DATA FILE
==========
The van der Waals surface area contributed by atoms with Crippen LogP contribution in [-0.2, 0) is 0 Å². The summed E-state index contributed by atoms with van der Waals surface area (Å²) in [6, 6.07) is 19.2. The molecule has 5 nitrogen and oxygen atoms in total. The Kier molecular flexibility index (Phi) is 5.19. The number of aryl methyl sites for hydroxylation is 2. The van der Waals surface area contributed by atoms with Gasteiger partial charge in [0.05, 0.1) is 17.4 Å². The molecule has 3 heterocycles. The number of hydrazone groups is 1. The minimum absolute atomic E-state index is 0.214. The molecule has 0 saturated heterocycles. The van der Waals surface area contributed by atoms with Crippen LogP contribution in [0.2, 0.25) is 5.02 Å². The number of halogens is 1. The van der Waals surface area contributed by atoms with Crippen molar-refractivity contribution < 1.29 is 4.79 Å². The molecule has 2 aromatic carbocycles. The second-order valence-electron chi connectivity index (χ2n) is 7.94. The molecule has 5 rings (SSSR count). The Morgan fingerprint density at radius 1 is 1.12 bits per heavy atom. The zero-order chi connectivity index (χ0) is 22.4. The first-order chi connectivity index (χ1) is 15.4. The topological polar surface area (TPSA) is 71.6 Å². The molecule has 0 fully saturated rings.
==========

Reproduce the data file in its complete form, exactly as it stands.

The van der Waals surface area contributed by atoms with Crippen LogP contribution in [-0.2, 0) is 0 Å². The summed E-state index contributed by atoms with van der Waals surface area (Å²) in [6, 6.07) is 19.2. The molecule has 5 nitrogen and oxygen atoms in total. The Kier molecular flexibility index (Phi) is 5.19. The number of aryl methyl sites for hydroxylation is 2. The van der Waals surface area contributed by atoms with Gasteiger partial charge in [0.05, 0.1) is 17.4 Å². The molecule has 3 heterocycles. The number of hydrazone groups is 1. The minimum absolute atomic E-state index is 0.214. The molecule has 0 saturated heterocycles. The van der Waals surface area contributed by atoms with Crippen LogP contribution in [0.2, 0.25) is 5.02 Å². The number of halogens is 1. The van der Waals surface area contributed by atoms with Crippen molar-refractivity contribution < 1.29 is 4.79 Å². The molecule has 2 aromatic carbocycles. The second-order valence-electron chi connectivity index (χ2n) is 7.94. The molecule has 5 rings (SSSR count). The Morgan fingerprint density at radius 1 is 1.12 bits per heavy atom. The zero-order chi connectivity index (χ0) is 22.4. The first-order chi connectivity index (χ1) is 15.4. The topological polar surface area (TPSA) is 71.6 Å². The molecule has 0 fully saturated rings.